The best thing about pro wrestling is anyone can buy a ticket, take a seat and cheer or jeer to their heart’s content.
It is all part of the unique atmosphere. It is all part of the fun.
Pro wrestling is live and it is interactive. That has always been one of the honoured traditions of the industry.
In the past few weeks though, some media types and unfortunately, even some wrestling legends, have taken issue with that long-standing convention. They’ve slammed fans for communicating their opinions after spending their hard-earned money on tickets to a show they are encouraged to be a vocal part of.
During Mark Henry’s promo on the July 1st Raw, fans mocked him by chanted “What?” in response to his long-winded diatribe.
That night on Twitter, Mick Foley wrote: “Nothing I like less than that stupid ‘what’ chant. Takes away from the product, throws off the timing on promos, and just flat-out sucks.”
Jim Ross also Tweeted: “No more WHAT chants. YES is fine. Fans can chant whatever they want but WHAT chants seem dated too me. Just my opinion.”
Here we have two squared circle legends who’ve made their living playing off of live crowds ripping those people for not reacting the way they want them to. The comments were rather shocking considering they came from two icons who I respect in the highest degree for all of their contributions. They are usually the voices of reason. They are usually the ones who put things in perspective for everyone but those comments were completely unfair.
A pro wrestling event ain’t a night at the opera. You can agree or disagree with their reactions but neither of them were in any position to judge those fans, especially when the person cutting said live promo is a heel who is expected to be booed and taunted.
It is a live edition of Raw, which unlike a regular house show, can test the patience of even the most loyal fan due to the constant breaks in the action. On an already bloated telecast, Henry chewed up more match time by explaining his reasons for attacking Cena and his phoney retirement. In the feud, Henry is the heel and Cena is the face.
With all that in mind, how did Foley and Ross expect the fans to react? I just don’t get it.
Next up, the debut of the Wyatt Family on the July 8th Raw. First off, I am going to swerve severely off topic for a moment.
I admit the promos were well done. Very polished and very creepy but haven’t we done the whole evil hillbilly angle before? Anyone remember the Godwinns? And what’s with the Skinner-Nailz inspired drab wardrobes of both Luke Harper and Erick Rowan? Love those overalls. Are they gonna wrestle in those every single week? Ugh.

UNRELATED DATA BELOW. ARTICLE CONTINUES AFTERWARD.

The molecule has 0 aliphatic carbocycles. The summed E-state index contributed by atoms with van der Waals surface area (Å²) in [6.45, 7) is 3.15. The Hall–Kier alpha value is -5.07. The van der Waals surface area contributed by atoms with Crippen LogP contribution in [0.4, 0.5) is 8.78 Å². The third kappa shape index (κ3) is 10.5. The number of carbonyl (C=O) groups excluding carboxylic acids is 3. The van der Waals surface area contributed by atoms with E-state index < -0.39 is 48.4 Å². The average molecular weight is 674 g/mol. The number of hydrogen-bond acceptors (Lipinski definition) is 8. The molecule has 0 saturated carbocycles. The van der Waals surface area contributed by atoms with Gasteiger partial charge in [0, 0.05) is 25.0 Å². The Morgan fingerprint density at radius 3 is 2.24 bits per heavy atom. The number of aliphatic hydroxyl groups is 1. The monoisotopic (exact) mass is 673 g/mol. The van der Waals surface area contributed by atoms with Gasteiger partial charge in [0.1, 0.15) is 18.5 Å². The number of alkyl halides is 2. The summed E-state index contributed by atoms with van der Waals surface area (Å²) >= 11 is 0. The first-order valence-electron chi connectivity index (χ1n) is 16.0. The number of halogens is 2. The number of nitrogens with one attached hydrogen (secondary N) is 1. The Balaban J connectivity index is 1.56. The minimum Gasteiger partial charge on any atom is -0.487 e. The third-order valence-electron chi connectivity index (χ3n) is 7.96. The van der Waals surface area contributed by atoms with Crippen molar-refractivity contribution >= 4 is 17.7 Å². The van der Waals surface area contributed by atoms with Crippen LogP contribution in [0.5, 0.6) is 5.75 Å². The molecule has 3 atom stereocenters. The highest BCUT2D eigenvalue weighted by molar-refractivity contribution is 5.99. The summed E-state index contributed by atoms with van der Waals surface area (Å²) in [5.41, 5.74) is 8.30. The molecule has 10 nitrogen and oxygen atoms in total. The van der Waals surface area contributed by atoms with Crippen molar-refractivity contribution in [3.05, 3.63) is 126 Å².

I have undeniable respect for the Rotunda and Windham families. BlackJack, Barry and Mike continue to be three of my all-time favourites which is why I want nothing but the very best for Windham but dude, Dan Spivey wants his gimmick back, yesterday.
With that out of my system, let’s get back to the matter at hand.
Critics ripped into the Baltimore crowd for chanting “Husky Harris” when Rotunda appeared as Bray Wyatt, the leader of the Family, seemingly a cross between The Sawyer Family of Texas Chainsaw Massacre fame and Max Cady from Scorsese’s Cape Fear. They felt it was insulting and rude to throw his old persona in his face during the debut of his new character on Raw.
I say, tough crap. The resentment of these critics is misplaced. Maybe if the WWE had done a better job managing people’s careers in the first place the talent wouldn’t have to reappear as 45 subsequent personalities.
Furthermore, I didn’t see these people complaining when Matt Bloom returned as the much improved Lord Tensai and the crowd chanted “Albert” or began the “Shave your back!” chants again.
I was never a fan of Albert but I really feel for Matt Bloom these days. Tensai was different, he was gaining ground and he was portrayed as an honest threat. It was a massive step forward and improvement for Bloom. The WWE had another formidable and legit heel in their stable.
Now, the WWE has demoted him to a comedy act. After all that effort to establish his new personality, they’ve relegated him to comic relief again. What a wasted opportunity and a waste of talent.
Nobody cries for Bloom — or Ryback, for that matter, when fans chant “Goooolberg” — but they are furious on Rotunda’s behalf.
Selective outrage, it seems.
The beauty of pro wrestling is the fans have the final say. Their unexpected reactions can change the course of history. Fans brought back Hulkamania by cheering Hogan on in his match against The Rock at WrestleMania 18. Fred Ottman’s Tugboat gimmick was so despised by fans, the WWE teamed him with Earthquake in the Natural Disasters. Dolph Ziggler has such positive support at the present time, the WWE had no choice but to switch his and Alberto Del Rio’s roles in their current feud.
That is the magic of the industry. Unlike music, film or literature, the crowd has a major impact on the pro wrestling product and its ultimate direction. Like it or not, the people have spoken and have every right to express how they feel about everything from the wrestlers themselves, to the vignettes, to the pace of the matches, to the angles presented that night. For good or bad, it is their money, it’s their prerogative and that’s the way it should always be, like it or not.